It’s important to be very sociable if you’re a rights person at a publisher as you will have to work closely with pretty much every department in the company. For translation rights I will work closely with the editors, first at acquisition stage and then when planning our strategy for selling rights; I work with marketing who help me put together beautiful brochures or Tweet cards to help with my submissions; my team works with the art department who help design our rights catalogues, and also in the sale of our cover designs to other publishers; I work with the sales team who give me a good idea of where this will be sitting in the retailers; when selling co-editions I work extremely closely with production who help with the co-ordination of the printings and who order all the paper etc; when selling serial I work very closely with publicity to come up with a strategy for submission and also ideal dates for serial to run.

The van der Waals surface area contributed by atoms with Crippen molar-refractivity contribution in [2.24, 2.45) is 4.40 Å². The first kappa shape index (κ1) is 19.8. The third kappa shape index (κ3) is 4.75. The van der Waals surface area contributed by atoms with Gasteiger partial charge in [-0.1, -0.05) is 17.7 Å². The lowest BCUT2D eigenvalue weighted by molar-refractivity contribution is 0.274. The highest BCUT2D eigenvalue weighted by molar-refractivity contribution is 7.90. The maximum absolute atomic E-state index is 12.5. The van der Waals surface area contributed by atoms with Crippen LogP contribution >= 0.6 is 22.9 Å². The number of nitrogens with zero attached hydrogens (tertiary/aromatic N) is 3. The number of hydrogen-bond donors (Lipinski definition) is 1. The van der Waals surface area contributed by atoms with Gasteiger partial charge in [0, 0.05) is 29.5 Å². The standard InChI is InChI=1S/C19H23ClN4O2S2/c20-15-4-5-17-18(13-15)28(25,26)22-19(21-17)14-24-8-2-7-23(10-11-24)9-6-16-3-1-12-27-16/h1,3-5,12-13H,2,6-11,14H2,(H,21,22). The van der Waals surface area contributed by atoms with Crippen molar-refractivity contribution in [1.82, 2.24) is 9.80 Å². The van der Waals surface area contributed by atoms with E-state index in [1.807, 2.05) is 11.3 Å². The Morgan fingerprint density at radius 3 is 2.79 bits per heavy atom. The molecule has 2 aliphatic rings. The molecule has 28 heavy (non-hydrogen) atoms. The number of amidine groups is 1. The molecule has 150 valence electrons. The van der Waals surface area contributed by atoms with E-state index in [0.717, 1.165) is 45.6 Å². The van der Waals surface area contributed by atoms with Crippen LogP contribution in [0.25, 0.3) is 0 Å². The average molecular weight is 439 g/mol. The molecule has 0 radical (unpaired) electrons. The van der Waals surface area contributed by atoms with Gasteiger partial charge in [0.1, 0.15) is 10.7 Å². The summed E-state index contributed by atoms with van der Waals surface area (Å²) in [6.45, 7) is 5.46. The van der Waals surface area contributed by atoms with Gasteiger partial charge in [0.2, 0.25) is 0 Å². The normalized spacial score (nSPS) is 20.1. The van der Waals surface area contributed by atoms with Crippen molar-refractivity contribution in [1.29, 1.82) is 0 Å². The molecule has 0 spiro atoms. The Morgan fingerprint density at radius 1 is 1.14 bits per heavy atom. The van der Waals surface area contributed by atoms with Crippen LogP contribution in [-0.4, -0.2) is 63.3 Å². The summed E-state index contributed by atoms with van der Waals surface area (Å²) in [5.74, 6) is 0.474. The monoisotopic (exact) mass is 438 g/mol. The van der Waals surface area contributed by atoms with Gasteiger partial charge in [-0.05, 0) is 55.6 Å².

Briefly discuss a project you feel proud to have worked on:
This is really tricky, I love my work and, because I work so closely with the editors when acquiring rights, I have a genuine interest in all of the titles I work on. I do have a real affection for the first title I worked on from start to finish (i.e. from pre-acquisition stage all the way through to UK publication date and beyond) when I started working at Hachette, which was MY MOTHER’S SHADOW by Nikola Scott. I got a very early look at this title and fell in love with it – it has a wonderful combination of being both emotionally punchy and reading a little bit like a thriller all at once. I worked very closely with the editor on pitching for it, and then, once acquired, we worked together on coming up with the perfect title (I can’t remember what it was called on submission) and timing for submission. Everything came together perfectly and we sold it in around 15 territories, including several auctions, and now Nikola is on book 3 and a huge bestseller in Norway, Israel and beyond!
Please discuss any difficulties you face in your role:
The most difficult thing I have to do is explaining to an author that their publisher in particular a particular territory won’t be coming back for the next book. This is never a nice conversation to have, but the brilliant thing about working in translation rights is that there are infinite possibilities, and every territories has a number of publishers who may pick up that book instead. I always remain hopeful of making sure that a book that’s worth translating gets translated!